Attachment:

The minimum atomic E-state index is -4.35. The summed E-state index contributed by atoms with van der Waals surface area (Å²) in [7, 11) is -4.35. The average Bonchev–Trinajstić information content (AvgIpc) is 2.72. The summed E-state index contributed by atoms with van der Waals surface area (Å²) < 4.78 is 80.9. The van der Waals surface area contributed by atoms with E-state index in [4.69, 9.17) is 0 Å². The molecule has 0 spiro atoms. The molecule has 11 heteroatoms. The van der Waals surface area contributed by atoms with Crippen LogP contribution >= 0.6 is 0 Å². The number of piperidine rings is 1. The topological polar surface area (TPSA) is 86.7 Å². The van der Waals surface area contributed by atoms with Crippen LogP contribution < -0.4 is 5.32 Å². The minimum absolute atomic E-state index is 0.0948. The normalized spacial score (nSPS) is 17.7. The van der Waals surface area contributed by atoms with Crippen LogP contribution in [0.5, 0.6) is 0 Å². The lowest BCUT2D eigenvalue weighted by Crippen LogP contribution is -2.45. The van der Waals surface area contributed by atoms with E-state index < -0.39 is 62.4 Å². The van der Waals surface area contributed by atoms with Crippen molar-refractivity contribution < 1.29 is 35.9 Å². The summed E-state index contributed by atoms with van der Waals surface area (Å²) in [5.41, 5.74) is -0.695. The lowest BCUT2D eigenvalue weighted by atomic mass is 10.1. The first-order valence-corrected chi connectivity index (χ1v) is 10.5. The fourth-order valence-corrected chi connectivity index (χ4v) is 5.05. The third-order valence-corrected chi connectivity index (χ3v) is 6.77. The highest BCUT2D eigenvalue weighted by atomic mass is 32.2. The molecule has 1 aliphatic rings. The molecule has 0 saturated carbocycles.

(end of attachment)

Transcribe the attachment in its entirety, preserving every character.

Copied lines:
The minimum atomic E-state index is -4.35. The summed E-state index contributed by atoms with van der Waals surface area (Å²) in [7, 11) is -4.35. The average Bonchev–Trinajstić information content (AvgIpc) is 2.72. The summed E-state index contributed by atoms with van der Waals surface area (Å²) < 4.78 is 80.9. The van der Waals surface area contributed by atoms with E-state index in [4.69, 9.17) is 0 Å². The molecule has 0 spiro atoms. The molecule has 11 heteroatoms. The van der Waals surface area contributed by atoms with Crippen LogP contribution >= 0.6 is 0 Å². The number of piperidine rings is 1. The topological polar surface area (TPSA) is 86.7 Å². The van der Waals surface area contributed by atoms with Crippen LogP contribution < -0.4 is 5.32 Å². The minimum absolute atomic E-state index is 0.0948. The normalized spacial score (nSPS) is 17.7. The van der Waals surface area contributed by atoms with Crippen LogP contribution in [0.5, 0.6) is 0 Å². The lowest BCUT2D eigenvalue weighted by Crippen LogP contribution is -2.45. The van der Waals surface area contributed by atoms with E-state index < -0.39 is 62.4 Å². The van der Waals surface area contributed by atoms with Crippen molar-refractivity contribution < 1.29 is 35.9 Å². The summed E-state index contributed by atoms with van der Waals surface area (Å²) in [5.41, 5.74) is -0.695. The lowest BCUT2D eigenvalue weighted by atomic mass is 10.1. The first-order valence-corrected chi connectivity index (χ1v) is 10.5. The fourth-order valence-corrected chi connectivity index (χ4v) is 5.05. The third-order valence-corrected chi connectivity index (χ3v) is 6.77. The highest BCUT2D eigenvalue weighted by atomic mass is 32.2. The molecule has 1 aliphatic rings. The molecule has 0 saturated carbocycles.